The chemical structure for Perfluoroalkyl and polyfluoroalkyl substances (PFAS) is bound so tightly that scientists have struggled to find a method for breaking it apart
PFAS are found in a wide variety of everyday items including cosmetics and personal care products
A potential way to properly break down so-called ‘forever chemicals’ has been discovered for the first time, according to new research from Northwestern University.
Known as Perfluoroalkyl and polyfluoroalkyl substances (PFAS), they are a group of around 6000 chemicals that do not naturally exist in the environment.
PFAS are found in a wide variety of everyday items including cosmetics, shampoo and cleaning products.
They have been dubbed ‘forever chemicals’ as the chemical compounds are tightly bound together, meaning they do not naturally degrade.
The breakthrough study has found that a mixture of sodium hydroxide, water and an organic solvent could be the key to destroying the dangerous chemicals.
When heated, the formula is able to degrade the tightly packed fluoride ions found within PFAS by around 78 to 100% within 24 hours.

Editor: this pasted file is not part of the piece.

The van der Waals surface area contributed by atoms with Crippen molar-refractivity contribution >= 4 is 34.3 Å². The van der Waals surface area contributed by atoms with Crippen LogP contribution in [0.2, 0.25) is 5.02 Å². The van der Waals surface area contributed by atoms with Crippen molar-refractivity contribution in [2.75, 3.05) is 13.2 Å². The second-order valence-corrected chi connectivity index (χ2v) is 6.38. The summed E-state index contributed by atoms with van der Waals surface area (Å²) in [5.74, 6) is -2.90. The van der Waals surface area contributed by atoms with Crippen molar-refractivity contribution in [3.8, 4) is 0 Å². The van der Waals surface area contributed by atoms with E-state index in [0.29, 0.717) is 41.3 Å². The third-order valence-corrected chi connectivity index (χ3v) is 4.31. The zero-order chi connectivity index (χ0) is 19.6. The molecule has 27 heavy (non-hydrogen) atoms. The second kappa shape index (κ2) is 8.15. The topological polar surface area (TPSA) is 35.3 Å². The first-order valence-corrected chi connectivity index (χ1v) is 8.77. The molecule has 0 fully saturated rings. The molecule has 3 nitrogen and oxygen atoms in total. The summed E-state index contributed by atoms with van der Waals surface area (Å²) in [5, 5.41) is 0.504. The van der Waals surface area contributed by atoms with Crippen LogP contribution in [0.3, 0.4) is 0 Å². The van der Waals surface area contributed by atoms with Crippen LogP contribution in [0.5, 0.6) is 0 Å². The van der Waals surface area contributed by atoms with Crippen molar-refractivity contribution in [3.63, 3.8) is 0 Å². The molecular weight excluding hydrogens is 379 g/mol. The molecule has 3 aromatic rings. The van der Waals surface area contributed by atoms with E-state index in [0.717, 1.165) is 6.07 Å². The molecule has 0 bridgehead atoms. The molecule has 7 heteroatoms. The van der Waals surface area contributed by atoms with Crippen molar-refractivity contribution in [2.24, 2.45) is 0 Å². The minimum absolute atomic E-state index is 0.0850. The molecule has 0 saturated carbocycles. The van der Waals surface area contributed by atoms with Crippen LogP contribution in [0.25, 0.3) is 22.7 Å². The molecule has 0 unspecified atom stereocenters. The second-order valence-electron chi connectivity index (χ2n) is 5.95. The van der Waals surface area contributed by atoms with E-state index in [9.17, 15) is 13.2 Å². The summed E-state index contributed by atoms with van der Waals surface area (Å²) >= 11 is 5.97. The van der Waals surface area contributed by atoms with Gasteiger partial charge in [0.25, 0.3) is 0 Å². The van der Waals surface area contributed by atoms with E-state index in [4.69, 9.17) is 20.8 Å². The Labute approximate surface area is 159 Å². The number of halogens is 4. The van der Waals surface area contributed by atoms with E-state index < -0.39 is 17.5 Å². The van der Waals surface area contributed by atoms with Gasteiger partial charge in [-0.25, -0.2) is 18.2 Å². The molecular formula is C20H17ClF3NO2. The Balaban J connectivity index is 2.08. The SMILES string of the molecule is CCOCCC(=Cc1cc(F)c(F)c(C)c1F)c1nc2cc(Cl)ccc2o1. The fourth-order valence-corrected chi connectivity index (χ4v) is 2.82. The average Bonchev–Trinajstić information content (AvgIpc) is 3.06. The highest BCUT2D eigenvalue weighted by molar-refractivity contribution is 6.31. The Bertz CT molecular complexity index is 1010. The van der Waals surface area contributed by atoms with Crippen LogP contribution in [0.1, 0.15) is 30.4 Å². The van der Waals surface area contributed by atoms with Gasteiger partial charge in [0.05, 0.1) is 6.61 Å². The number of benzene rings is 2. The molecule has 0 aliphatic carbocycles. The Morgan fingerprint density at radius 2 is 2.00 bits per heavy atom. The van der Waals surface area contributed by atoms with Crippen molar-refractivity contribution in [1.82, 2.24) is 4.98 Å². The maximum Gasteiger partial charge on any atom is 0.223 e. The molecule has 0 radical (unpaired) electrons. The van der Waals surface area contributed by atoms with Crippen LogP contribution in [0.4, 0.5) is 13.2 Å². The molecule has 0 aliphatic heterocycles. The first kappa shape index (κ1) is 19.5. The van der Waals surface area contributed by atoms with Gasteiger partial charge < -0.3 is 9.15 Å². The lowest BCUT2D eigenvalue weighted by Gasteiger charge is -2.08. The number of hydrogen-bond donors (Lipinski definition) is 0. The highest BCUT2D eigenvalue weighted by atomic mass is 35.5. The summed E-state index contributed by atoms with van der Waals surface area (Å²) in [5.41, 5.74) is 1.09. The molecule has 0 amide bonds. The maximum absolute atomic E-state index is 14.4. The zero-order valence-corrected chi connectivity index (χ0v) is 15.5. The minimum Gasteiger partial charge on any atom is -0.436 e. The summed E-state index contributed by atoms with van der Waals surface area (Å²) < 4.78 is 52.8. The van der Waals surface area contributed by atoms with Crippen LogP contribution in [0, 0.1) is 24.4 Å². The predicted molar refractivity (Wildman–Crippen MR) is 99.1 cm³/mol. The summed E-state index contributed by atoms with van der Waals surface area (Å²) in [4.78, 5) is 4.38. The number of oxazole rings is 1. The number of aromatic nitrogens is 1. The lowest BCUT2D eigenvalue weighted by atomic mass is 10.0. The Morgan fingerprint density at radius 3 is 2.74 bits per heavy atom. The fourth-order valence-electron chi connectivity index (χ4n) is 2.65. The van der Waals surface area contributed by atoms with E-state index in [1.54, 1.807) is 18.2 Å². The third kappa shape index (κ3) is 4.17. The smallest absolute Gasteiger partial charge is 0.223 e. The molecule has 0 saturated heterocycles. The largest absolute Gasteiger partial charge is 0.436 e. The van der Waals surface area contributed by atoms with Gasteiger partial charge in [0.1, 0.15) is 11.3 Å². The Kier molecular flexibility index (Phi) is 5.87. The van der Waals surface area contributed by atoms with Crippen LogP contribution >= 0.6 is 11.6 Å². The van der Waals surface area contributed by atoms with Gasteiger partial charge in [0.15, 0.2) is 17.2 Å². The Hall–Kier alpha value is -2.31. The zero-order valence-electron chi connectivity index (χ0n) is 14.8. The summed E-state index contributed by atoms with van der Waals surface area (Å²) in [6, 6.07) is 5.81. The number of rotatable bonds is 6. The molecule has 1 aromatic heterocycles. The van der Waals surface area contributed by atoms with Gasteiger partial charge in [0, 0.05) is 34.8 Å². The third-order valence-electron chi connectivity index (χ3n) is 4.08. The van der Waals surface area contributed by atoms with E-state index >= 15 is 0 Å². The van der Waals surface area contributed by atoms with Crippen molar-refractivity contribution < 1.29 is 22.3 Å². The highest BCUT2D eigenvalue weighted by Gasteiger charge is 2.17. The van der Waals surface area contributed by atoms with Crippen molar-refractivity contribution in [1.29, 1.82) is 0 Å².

Sodium hydroxide is a relatively cheap chemical which is often used in the creation of soaps.
The cosmetics industry has used PFAS chemicals in order to increase product durability, impart water resistance, increase skin absorption and improve the appearance of skin’s texture.
However, the material can end up contaminating groundwater for decades when released into the environment.
Exposure to the chemicals is harmful to human health, and can lead to thyroid disease, liver damage, high cholesterol, reduced immune responses and several cancers.
A study by the University of Notre Dame in 2021 found dozens of cosmetics sold in the US and Canada contained high levels of ‘toxic’ PFAS.
Mascaras, concealers, foundations, lipsticks and powders were all found to contain the cancer-causing chemicals.
It comes after a crackdown on the use of PFAS took place in Washington DC, US, earlier this year, as the country moved to ban their use in cosmetics.
Senate Bill 5703 would forbid the sale and distribution of cosmetics with added PFAS – a known carcinogen that can cause breast, liver and ovarian cancers.
In a Senate vote, representatives passed the bill 26-21, pushing the legislation into the hands of the House.